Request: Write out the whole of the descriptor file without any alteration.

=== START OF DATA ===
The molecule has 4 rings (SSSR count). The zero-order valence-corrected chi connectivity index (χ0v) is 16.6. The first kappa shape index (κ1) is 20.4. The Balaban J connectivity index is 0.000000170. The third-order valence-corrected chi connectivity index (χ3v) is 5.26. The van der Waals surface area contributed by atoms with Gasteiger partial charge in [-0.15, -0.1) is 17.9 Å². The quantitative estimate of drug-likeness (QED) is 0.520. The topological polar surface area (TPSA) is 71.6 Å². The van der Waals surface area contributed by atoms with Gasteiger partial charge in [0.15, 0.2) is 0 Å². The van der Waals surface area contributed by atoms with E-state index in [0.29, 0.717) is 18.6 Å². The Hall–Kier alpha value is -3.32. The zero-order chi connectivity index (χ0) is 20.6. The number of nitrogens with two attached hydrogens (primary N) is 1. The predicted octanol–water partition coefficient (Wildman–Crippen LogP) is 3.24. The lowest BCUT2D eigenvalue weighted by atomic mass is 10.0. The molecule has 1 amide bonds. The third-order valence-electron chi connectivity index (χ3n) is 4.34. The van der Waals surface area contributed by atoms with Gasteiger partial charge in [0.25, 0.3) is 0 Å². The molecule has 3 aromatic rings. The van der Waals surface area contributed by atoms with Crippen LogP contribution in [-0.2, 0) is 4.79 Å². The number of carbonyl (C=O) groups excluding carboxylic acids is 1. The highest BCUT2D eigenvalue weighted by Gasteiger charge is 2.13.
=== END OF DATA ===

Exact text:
The molecule has 4 rings (SSSR count). The zero-order valence-corrected chi connectivity index (χ0v) is 16.6. The first kappa shape index (κ1) is 20.4. The Balaban J connectivity index is 0.000000170. The third-order valence-corrected chi connectivity index (χ3v) is 5.26. The van der Waals surface area contributed by atoms with Gasteiger partial charge in [-0.15, -0.1) is 17.9 Å². The quantitative estimate of drug-likeness (QED) is 0.520. The topological polar surface area (TPSA) is 71.6 Å². The van der Waals surface area contributed by atoms with Gasteiger partial charge in [0.15, 0.2) is 0 Å². The van der Waals surface area contributed by atoms with E-state index in [0.29, 0.717) is 18.6 Å². The Hall–Kier alpha value is -3.32. The zero-order chi connectivity index (χ0) is 20.6. The number of nitrogens with two attached hydrogens (primary N) is 1. The predicted octanol–water partition coefficient (Wildman–Crippen LogP) is 3.24. The lowest BCUT2D eigenvalue weighted by atomic mass is 10.0. The molecule has 1 amide bonds. The third-order valence-electron chi connectivity index (χ3n) is 4.34. The van der Waals surface area contributed by atoms with Gasteiger partial charge in [0.25, 0.3) is 0 Å². The molecule has 3 aromatic rings. The van der Waals surface area contributed by atoms with Crippen LogP contribution in [-0.2, 0) is 4.79 Å². The number of carbonyl (C=O) groups excluding carboxylic acids is 1. The highest BCUT2D eigenvalue weighted by Gasteiger charge is 2.13.